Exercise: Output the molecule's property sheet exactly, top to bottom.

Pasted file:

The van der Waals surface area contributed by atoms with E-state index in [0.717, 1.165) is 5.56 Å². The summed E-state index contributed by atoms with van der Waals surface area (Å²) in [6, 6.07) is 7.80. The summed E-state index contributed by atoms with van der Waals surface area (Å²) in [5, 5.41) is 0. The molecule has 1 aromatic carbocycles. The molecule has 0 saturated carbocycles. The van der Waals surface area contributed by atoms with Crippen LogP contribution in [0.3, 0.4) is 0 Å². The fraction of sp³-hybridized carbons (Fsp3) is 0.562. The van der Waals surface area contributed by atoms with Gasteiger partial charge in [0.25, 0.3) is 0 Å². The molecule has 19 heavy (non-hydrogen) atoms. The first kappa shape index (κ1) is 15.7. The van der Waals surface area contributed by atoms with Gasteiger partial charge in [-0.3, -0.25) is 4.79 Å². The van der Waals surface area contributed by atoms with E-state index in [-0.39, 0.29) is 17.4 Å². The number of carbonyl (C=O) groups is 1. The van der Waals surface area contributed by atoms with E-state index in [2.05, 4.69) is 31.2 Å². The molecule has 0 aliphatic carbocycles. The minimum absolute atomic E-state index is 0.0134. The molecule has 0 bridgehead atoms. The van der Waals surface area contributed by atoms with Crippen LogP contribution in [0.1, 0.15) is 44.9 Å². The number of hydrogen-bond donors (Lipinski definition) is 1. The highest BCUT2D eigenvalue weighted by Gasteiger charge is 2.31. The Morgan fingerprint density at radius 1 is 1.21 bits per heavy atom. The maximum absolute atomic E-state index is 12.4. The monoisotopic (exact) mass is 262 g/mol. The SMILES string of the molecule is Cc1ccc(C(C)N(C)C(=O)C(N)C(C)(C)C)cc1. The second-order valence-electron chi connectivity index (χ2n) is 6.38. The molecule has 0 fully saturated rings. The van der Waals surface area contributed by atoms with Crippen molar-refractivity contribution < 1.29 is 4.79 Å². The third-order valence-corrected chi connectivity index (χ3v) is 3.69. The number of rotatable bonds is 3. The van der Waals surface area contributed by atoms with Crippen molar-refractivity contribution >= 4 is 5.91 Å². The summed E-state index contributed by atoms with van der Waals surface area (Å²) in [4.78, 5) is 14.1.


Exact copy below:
The van der Waals surface area contributed by atoms with E-state index in [0.717, 1.165) is 5.56 Å². The summed E-state index contributed by atoms with van der Waals surface area (Å²) in [6, 6.07) is 7.80. The summed E-state index contributed by atoms with van der Waals surface area (Å²) in [5, 5.41) is 0. The molecule has 1 aromatic carbocycles. The molecule has 0 saturated carbocycles. The van der Waals surface area contributed by atoms with Crippen LogP contribution in [0.3, 0.4) is 0 Å². The fraction of sp³-hybridized carbons (Fsp3) is 0.562. The van der Waals surface area contributed by atoms with Gasteiger partial charge in [0.25, 0.3) is 0 Å². The molecule has 19 heavy (non-hydrogen) atoms. The first kappa shape index (κ1) is 15.7. The van der Waals surface area contributed by atoms with Gasteiger partial charge in [-0.3, -0.25) is 4.79 Å². The van der Waals surface area contributed by atoms with E-state index in [-0.39, 0.29) is 17.4 Å². The number of carbonyl (C=O) groups is 1. The van der Waals surface area contributed by atoms with E-state index in [2.05, 4.69) is 31.2 Å². The molecule has 0 aliphatic carbocycles. The minimum absolute atomic E-state index is 0.0134. The molecule has 0 bridgehead atoms. The van der Waals surface area contributed by atoms with Crippen LogP contribution in [0.1, 0.15) is 44.9 Å². The number of hydrogen-bond donors (Lipinski definition) is 1. The highest BCUT2D eigenvalue weighted by Gasteiger charge is 2.31. The Morgan fingerprint density at radius 1 is 1.21 bits per heavy atom. The maximum absolute atomic E-state index is 12.4. The monoisotopic (exact) mass is 262 g/mol. The SMILES string of the molecule is Cc1ccc(C(C)N(C)C(=O)C(N)C(C)(C)C)cc1. The second-order valence-electron chi connectivity index (χ2n) is 6.38. The molecule has 0 fully saturated rings. The van der Waals surface area contributed by atoms with Crippen molar-refractivity contribution < 1.29 is 4.79 Å². The third-order valence-corrected chi connectivity index (χ3v) is 3.69. The number of rotatable bonds is 3. The van der Waals surface area contributed by atoms with Crippen molar-refractivity contribution >= 4 is 5.91 Å². The summed E-state index contributed by atoms with van der Waals surface area (Å²) in [4.78, 5) is 14.1.